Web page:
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Hong Kong after Thatcher visit: an island left in the dark

Over the years, China and Britain have created a capitalist success story in Hong Kong almost without thinking about it.

Now that Peking and London are talking about Hong Kong's future, there is a possibility that they could puncture that success.

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As a result of British Prime Minister Margaret Thatcher's recent visit to China, the two nations have agreed to quickly resolve Hong Kong's status well before a 99-year treaty ends in 1997. Their common aim, all agreed, is to sustain the ''stability and prosperity'' of the tiny territory.

But that's where the common aim may stop. Mrs. Thatcher stressed the validity of the treaties that support British jurisdiction over Hong Kong. And China has repeatedly stressed its intention to regain sovereignty, plus its longtime opposition to ''unequal treaties. The result: Peking and London continue to undermine the fragile business confidence in Hong Kong.

Inside sources indicate that Mrs. Thatcher's talks with Premier Zhao Ziyang and Chairman Deng Xiaoping were devoid of acrimony. The respective positions on Hong Kong were stated for the record, but without any heated argument or attention to detail. Indications are that the negotiations got off to a businesslike start, and there is reason to believe they will continue that way.

But British and Chinese domestic politics inevitably brought differences out into the open. In trying to reassure Hong Kong, Mrs. Thatcher chose the option least likely to offend Chinese sensitivities. She did not insist on Hong Kong being British, as she had with the Falkland Islands. Neither did she insist on directly asserting de facto British sovereignty over Hong Kong.

Instead, at press conferences in Peking and Hong Kong, the British prime minister stressed the continuing validity of the treaties under which Hong Kong Island and parts of the city of Kowloon were ceded to Britain. But these areas are dependent on the New Territories, which were only leased by treaty for 99 years. (Together they make up modern-day Hong Kong.)

Since they came to power in 1949, the Chinese Communists have abided by these treaties in practice, while vehemently opposing them in principle. By also stressing that the treaties could be changed by agreement, Mrs. Thatcher left open the possibility that the Chinese position could be accommodated, provided that Hong Kong prosperity were served by that accommodation.

True to their negotiating style, the Chinese have lost no time in replying to Mrs. Thatcher's assertions with restatements of their own principles. First, the Chinese-controlled media reported Hong Kong comments critical of Mrs. Thatcher's stance. Then the Chinese Ministry of Foreign Affairs and the People's Daily weighed in with predictable assertions about the ''unequal treaties.''

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On the one hand, many in Hong Kong have naively assumed that Mrs. Thatcher would concede to this Chinese view as an opening gambit. On the other hand, the open disagreement hardly conveyed a reassuring image to the jittery financial markets in the colony.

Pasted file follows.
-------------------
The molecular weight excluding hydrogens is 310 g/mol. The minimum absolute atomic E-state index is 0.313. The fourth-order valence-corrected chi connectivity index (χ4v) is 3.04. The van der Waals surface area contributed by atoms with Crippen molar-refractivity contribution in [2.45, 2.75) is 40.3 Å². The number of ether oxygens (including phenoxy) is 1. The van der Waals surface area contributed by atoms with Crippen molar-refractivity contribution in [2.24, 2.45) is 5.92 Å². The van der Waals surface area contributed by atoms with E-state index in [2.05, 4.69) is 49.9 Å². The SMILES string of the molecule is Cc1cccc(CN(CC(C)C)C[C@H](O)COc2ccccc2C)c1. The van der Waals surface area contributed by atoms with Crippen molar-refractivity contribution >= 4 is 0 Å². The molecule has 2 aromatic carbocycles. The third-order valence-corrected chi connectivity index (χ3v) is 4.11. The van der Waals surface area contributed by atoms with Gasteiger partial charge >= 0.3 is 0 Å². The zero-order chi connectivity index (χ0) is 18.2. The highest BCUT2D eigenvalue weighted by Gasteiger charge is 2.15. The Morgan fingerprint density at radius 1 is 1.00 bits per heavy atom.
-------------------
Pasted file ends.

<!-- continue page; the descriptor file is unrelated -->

Both the Hong Kong stock exchange index and the Hong Kong dollar exchange rate have plummeted since the agreement to negotiate the colony's future was announced.

In part, this reflects Hong Kong's excessive expectations attached to the Thatcher visit. It also reflects the fact that Mrs. Thatcher did not pay as much attention to reassuring Hong Kong as she might have.

The dramatic declines were also due to bad economic news, as the government halved its estimates for economic growth. Previously the gross domestic product was expected to gain 8 percent in 1982. Now the calculation is 4 percent.

While market analysts expect the downward slide of the stock exchange and the exchange rate will to continue for a while, they hope these will not be prolonged. Nevertheless, the nervousness did indicate the difficulties under which China and Britain will negotiate. The talks are likely to be complex, protracted, and secret. As the international economic recession continues, there will be additional reasons for Hong Kong nervousness.

The negative response of the financial markets was not the sum total of Mrs. Thatcher's impact on Hong Kong. ''I think she will try and do a good job for us, '' said one man in the street, as he reacted to Mrs. Thatcher's slightly Confucian stress on Britain's ''moral duty'' and ''moral responsibility'' to the people of Hong Kong.

Mrs. Thatcher's one major speech here, some said, was a disappointment. It seemed to have been drafted with a British audience in mind, rather than a Hong Kong one.

Similarly, as the Chinese assert their political principles over Hong Kong vis-a-vis Britain - much as they have, over the last two years, been asserting their principles over Taiwan vis-a-vis the United States - it remains doubtful whether China has a full grasp of the delicate Hong Kong situation.

As she launched a Hong Kong-owned ship in Shanghai, Mrs. Thatcher referred to the mutually beneficial triangular relationship between China, Hong Kong, and Britain. These comments were not reported in the press in China. Chinese officials, some say, continue to talk to the foreign press as if abstract principles were their only concern, without any hint of the pragmatism which probably lurks beneath the Chinese negotiating posture.

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